Now let's expand a little bit. Knowing how receptive specific individuals or groups of people are to different types of arguments will allow you to more effectively communicate your ideas to them. Of course the follow-up question is, "So what if my audience is composed of individuals who react to different stimuli (i.e., some like logical arguments while others like emotional ones.)?"

Perhaps the answer lies in trying to give each of them something. I'll continue this them on my next post.

As an FYI, here are my Enneagram scores from the 2nd test mentioned above.

Enneagram Test Results
Type 1 Perfectionism83%
Type 2Helpfulness53%
Type 3Image Awareness43%
Type 4Sensitivity70%
Type 5Detachment86%
Type 6Anxiety56%
Type 7Adventurousness26%
Type 8Aggressiveness43%
Type 9Calmness66%
Your main type is 5
Your variant is self pres

Requirement Gathering Techniques - Part IV - The end

Let's close the loop on this series of posts by recapping what I have covered.

  1. Understand the requirement gathering situation you are facing. What is the nature of the project? How urgent is it? Are there knowledgeable resources that can be leveraged?
  2. Choose the most appropriate requirement gathering methods for the task at hand based on your knowledge of the situation.
  3. Using the number of times you believe you will need to use a specific requirement gathering method, estimate how long it will take you.
  4. Set expectations with your clients using your estimates and aspire to meet them. You may need to be flexible and negotiate a mutually acceptable expectation.

I know all of this is common sense but it will go a long way towards managing your clients' expectations about your deliverables and building trust. Of course, you will still need to execute according to your plan and show how you are progressing.

Requirement Gathering Techniques - Part III con't - Time estimation

So you signed up (or were conscripted) for a project and the project manager asks you, "When will you be done? How long is this going to take?"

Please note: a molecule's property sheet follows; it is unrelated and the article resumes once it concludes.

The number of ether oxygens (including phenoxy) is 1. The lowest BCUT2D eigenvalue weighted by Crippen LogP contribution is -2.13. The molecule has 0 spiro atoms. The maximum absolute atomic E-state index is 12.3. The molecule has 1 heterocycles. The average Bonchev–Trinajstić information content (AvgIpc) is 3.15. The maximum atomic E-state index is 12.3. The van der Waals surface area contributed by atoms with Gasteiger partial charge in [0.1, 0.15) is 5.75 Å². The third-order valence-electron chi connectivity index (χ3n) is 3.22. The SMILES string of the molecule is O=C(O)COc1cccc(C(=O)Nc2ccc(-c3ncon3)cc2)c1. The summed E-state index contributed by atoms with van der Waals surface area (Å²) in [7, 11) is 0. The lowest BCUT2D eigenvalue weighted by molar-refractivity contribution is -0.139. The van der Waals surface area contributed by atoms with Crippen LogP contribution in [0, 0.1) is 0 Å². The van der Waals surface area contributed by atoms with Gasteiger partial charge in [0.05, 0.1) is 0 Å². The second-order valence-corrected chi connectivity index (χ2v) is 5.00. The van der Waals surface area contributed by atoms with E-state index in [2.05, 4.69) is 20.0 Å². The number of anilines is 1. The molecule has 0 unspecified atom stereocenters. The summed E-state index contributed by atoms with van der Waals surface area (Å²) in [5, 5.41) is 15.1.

What do you do now?

In my previous post, I spoke about building a work plan and setting expectations. This post will go hand-in-hand with my last one. In fact, it is actually a subcomponent of the process mentioned. I spoke about selecting the different methods that were most suitable for a given project.

Then I mentioned that based on the size and scale of the endeavor you could develop an idea about how many different sessions one would need for each of the different methods of gathering requirements to be used.

For each method, based on your experience level, knowledge of the situation and other factors (such as your productivity level), you can start to build rough estimates for how long it will take for each session in the requirement gathering process. By this I mean,

  1. W hours will be spent gathering requirements using a specific methodology.
  2. X hours will be spent analyzing, revising and ensuring consistency with already captured requirements; Or in other words, preparing solid requirements.
  3. Y hours will be spent in a review process. This includes the time one spends waiting for clients to open their email and review the documentation as well as any formalized review processes that you have agreed to follow.
  4. Z hours incorporating any changes, modifications and processing change requests.

Now, W + X + Y + Z = the elapsed time to complete one full session using your chosen methodology. Since you have an estimate about how many different sessions you will need for each method, you can provide a rough estimate for the length of time for the entire process. Note that I am a proponent for adding a little extra contingency time.

I want to avoid providing specific timelines for doing components of the process because it will vary depending on factors such as:

  • Experience level of team.
  • Familiarity with the subject matter.
  • General productivity level of team.
  • Level of multi-tasking involved (i.e., how many projects are people assigned to simultaneously.)

As your experience level increases, your estimation skills will improve allowing you to provide better and more reasonable estimates on the whole. This is not to say you will be the perfect estimator (there is a reason it is called an estimate); but all things being equal you will be good at estimating the effort needed for your deliverables.

Requirement Gathering Techniques - Part III - Set expectations

One of the most important things that you can do with your clients is develop trust and integrity. The simplest way to achieve this is to say what you are going to do; and then go out and do it.

Build visibility into your process and acknowledge when things are not going according to plan. Visibility implies that people know what you are doing and your current status. Traceability supports this function by allowing people to quickly navigate through your work.